The Semipalatinsk tests left hundreds of thousands of people with health problems 

As a lifelong anti-nuclear activist, it should really have come as no surprise that Labour leader Jeremy Corbyn would refuse to authorise the use of a nuclear weapon as prime minister.

The Labour leader was asked on the Today programme if he would ever press the button launching a nuclear missile.

He replied:

No, 187 countries don’t feel the need to have a nuclear weapon to protect their security, why should those five need it themselves? We are not in the era of the Cold War any more.

I am opposed to the use of nuclear weapons, I am opposed to the holding of nuclear weapons. I want to see a nuclear-free world. I believe it is possible.

The comments sparked a backlash among his shadow cabinet – Corbyn’s personal view is that the Trident nuclear deterrent should not be renewed – with shadow defence seretary Maria Eagle saying they were “unhelpful”.

Meanwhile, prime minister David Cameron told BBC1’s The Andrew Marr Show on a nuclear weapon: “There are circumstances that justify its use.”

Corbyn’s ‘admission’, the 70th anniversary of the nuclear bombs being dropped on Hiroshima and Nagasaki in August, and the Iran nuclear deal have put the issue to the fore once again.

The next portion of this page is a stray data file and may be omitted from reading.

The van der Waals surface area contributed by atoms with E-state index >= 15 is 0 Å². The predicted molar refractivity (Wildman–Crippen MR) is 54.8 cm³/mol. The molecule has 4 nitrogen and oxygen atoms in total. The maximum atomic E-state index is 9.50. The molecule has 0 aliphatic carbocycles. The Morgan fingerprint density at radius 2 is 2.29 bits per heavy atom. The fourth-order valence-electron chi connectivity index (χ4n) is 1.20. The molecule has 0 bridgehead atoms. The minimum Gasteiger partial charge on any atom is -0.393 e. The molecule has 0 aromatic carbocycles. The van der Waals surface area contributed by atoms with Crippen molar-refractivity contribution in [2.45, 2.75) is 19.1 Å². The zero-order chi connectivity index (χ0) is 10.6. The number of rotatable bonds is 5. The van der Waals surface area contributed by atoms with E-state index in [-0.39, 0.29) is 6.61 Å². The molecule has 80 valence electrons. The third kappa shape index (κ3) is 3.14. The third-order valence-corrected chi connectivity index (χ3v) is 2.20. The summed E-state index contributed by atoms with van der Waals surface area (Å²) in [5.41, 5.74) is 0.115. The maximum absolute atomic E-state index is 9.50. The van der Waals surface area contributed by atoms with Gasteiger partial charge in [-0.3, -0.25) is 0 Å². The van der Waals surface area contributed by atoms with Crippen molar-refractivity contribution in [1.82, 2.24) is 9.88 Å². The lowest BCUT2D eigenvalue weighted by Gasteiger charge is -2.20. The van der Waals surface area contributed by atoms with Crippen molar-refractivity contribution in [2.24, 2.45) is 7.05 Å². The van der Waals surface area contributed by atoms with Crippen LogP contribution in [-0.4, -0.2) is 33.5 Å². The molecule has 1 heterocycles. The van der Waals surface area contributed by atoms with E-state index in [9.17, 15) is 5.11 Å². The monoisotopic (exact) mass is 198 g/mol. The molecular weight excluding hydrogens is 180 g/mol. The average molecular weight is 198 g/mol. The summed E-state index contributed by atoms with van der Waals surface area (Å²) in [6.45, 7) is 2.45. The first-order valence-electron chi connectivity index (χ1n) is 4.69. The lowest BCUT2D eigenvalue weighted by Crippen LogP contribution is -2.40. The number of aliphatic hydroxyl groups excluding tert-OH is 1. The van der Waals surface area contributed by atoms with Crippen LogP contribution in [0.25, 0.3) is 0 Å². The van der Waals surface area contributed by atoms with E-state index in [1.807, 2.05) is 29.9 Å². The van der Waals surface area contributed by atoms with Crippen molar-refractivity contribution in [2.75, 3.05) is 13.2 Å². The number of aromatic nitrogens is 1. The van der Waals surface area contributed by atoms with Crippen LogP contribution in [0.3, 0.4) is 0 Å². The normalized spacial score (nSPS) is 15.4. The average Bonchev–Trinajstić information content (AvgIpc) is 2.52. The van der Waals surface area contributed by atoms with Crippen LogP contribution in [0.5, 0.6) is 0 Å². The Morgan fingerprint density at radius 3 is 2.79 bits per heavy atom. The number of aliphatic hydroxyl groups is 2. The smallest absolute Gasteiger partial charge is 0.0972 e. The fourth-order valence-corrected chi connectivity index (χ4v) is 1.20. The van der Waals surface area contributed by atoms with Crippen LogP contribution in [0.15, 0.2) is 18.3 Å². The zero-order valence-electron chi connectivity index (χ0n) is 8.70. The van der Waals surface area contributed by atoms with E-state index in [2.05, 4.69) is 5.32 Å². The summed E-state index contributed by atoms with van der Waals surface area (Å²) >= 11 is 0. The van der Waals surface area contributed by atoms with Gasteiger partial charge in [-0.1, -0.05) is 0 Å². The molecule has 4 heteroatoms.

This timely video, from Seeker Stories, is called ‘The worst nuclear testing you’ve never heard of’. It details Soviet nuclear testing over many decades in Semipalatinsk, Kazakhstan, an area thought to be uninhabited but actually home to 1.5 million people.

The true extent of the testing only emerged after the Cold War, tonnes of radioactive material were just left behind, and it is thought up to 200,000 people suffered health consequences as a result.

SemipalatinskA selection of US newspaper headlines on President Harry S Truman‘s announcement that Soviet Union had conducted its first nuclear weapon test on 24 September, 1949

SemipalatinskAn abandoned Soviet settlement near Semipalatinsk in 2009

SemipalatinskA specialist stands near equipment housings in nuclear explosion site P-1, in Semipalatinsk

SemipalatinskDina Kadyrova, one year and 9 months old, sleeps in a orphanage in Semipalatinsk in 2001

Unsurprisingly, Kazakhstan is one of those 187 countries Corbyn mentioned as not having a nuclear bomb.

Watch the video below:

HT Digg. Pictures via Getty–ZykAGtnmDg